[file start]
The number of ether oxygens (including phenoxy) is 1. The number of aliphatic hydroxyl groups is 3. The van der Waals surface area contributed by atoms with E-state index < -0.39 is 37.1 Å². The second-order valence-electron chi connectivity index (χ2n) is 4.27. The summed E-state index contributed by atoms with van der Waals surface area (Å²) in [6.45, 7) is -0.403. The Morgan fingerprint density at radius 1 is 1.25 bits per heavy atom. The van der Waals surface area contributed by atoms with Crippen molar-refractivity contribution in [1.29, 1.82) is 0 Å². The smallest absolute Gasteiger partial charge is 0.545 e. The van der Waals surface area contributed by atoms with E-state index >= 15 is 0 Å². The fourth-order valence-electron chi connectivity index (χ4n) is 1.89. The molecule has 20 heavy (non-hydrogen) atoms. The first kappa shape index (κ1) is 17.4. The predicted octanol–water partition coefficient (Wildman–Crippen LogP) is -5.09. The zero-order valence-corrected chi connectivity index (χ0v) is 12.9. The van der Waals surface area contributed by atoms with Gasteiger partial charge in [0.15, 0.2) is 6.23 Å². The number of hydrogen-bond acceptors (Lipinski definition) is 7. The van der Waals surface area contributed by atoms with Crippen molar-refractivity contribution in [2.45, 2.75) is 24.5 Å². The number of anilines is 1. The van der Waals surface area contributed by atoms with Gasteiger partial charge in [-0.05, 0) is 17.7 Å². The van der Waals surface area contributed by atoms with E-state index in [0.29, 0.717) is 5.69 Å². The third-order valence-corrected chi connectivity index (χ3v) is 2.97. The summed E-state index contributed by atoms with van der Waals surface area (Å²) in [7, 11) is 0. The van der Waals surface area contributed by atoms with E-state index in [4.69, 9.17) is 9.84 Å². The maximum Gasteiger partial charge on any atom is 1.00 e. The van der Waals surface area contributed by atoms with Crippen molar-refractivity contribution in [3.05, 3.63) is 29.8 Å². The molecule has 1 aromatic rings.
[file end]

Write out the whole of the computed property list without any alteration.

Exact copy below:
The number of ether oxygens (including phenoxy) is 1. The number of aliphatic hydroxyl groups is 3. The van der Waals surface area contributed by atoms with E-state index < -0.39 is 37.1 Å². The second-order valence-electron chi connectivity index (χ2n) is 4.27. The summed E-state index contributed by atoms with van der Waals surface area (Å²) in [6.45, 7) is -0.403. The Morgan fingerprint density at radius 1 is 1.25 bits per heavy atom. The van der Waals surface area contributed by atoms with Crippen molar-refractivity contribution in [1.29, 1.82) is 0 Å². The smallest absolute Gasteiger partial charge is 0.545 e. The van der Waals surface area contributed by atoms with E-state index >= 15 is 0 Å². The fourth-order valence-electron chi connectivity index (χ4n) is 1.89. The molecule has 20 heavy (non-hydrogen) atoms. The first kappa shape index (κ1) is 17.4. The predicted octanol–water partition coefficient (Wildman–Crippen LogP) is -5.09. The zero-order valence-corrected chi connectivity index (χ0v) is 12.9. The van der Waals surface area contributed by atoms with Gasteiger partial charge in [0.15, 0.2) is 6.23 Å². The number of hydrogen-bond acceptors (Lipinski definition) is 7. The van der Waals surface area contributed by atoms with Crippen molar-refractivity contribution in [2.45, 2.75) is 24.5 Å². The number of anilines is 1. The van der Waals surface area contributed by atoms with Gasteiger partial charge in [-0.05, 0) is 17.7 Å². The van der Waals surface area contributed by atoms with E-state index in [0.29, 0.717) is 5.69 Å². The third-order valence-corrected chi connectivity index (χ3v) is 2.97. The summed E-state index contributed by atoms with van der Waals surface area (Å²) in [7, 11) is 0. The van der Waals surface area contributed by atoms with E-state index in [4.69, 9.17) is 9.84 Å². The maximum Gasteiger partial charge on any atom is 1.00 e. The van der Waals surface area contributed by atoms with Crippen molar-refractivity contribution in [3.05, 3.63) is 29.8 Å². The molecule has 1 aromatic rings.